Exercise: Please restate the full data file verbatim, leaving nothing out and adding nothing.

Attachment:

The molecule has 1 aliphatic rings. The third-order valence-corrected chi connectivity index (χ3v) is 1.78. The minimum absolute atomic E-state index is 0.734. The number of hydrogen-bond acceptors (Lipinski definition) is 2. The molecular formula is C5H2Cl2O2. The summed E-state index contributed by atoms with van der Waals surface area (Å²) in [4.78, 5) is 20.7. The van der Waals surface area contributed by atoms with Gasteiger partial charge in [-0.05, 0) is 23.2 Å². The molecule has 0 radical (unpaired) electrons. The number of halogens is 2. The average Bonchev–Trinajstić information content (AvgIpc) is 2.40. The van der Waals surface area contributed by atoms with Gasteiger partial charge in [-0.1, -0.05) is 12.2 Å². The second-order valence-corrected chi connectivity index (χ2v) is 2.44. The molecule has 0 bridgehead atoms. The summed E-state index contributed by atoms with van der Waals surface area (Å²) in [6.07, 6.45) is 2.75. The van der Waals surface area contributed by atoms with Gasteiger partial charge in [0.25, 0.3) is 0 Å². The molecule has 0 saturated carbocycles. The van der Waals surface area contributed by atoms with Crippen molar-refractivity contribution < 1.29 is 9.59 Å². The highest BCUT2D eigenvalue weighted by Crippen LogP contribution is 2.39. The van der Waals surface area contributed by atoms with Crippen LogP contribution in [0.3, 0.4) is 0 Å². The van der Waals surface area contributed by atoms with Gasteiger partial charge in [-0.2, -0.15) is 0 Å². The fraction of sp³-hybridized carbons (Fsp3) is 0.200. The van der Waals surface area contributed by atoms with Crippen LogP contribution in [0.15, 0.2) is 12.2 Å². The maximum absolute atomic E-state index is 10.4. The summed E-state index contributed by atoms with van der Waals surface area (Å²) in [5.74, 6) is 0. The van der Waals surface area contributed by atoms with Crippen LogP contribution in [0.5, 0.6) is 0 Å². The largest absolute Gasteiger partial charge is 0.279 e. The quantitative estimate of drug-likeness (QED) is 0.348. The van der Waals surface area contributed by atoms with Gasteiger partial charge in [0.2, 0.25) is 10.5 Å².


The molecule has 1 aliphatic rings. The third-order valence-corrected chi connectivity index (χ3v) is 1.78. The minimum absolute atomic E-state index is 0.734. The number of hydrogen-bond acceptors (Lipinski definition) is 2. The molecular formula is C5H2Cl2O2. The summed E-state index contributed by atoms with van der Waals surface area (Å²) in [4.78, 5) is 20.7. The van der Waals surface area contributed by atoms with Gasteiger partial charge in [-0.05, 0) is 23.2 Å². The molecule has 0 radical (unpaired) electrons. The number of halogens is 2. The average Bonchev–Trinajstić information content (AvgIpc) is 2.40. The van der Waals surface area contributed by atoms with Gasteiger partial charge in [-0.1, -0.05) is 12.2 Å². The second-order valence-corrected chi connectivity index (χ2v) is 2.44. The molecule has 0 bridgehead atoms. The summed E-state index contributed by atoms with van der Waals surface area (Å²) in [6.07, 6.45) is 2.75. The van der Waals surface area contributed by atoms with Gasteiger partial charge in [0.25, 0.3) is 0 Å². The molecule has 0 saturated carbocycles. The van der Waals surface area contributed by atoms with Crippen molar-refractivity contribution < 1.29 is 9.59 Å². The highest BCUT2D eigenvalue weighted by Crippen LogP contribution is 2.39. The van der Waals surface area contributed by atoms with Crippen LogP contribution in [0.3, 0.4) is 0 Å². The van der Waals surface area contributed by atoms with Gasteiger partial charge in [-0.2, -0.15) is 0 Å². The fraction of sp³-hybridized carbons (Fsp3) is 0.200. The van der Waals surface area contributed by atoms with Crippen LogP contribution in [0.15, 0.2) is 12.2 Å². The maximum absolute atomic E-state index is 10.4. The summed E-state index contributed by atoms with van der Waals surface area (Å²) in [5.74, 6) is 0. The van der Waals surface area contributed by atoms with Crippen LogP contribution in [0.5, 0.6) is 0 Å². The largest absolute Gasteiger partial charge is 0.279 e. The quantitative estimate of drug-likeness (QED) is 0.348. The van der Waals surface area contributed by atoms with Gasteiger partial charge in [0.2, 0.25) is 10.5 Å².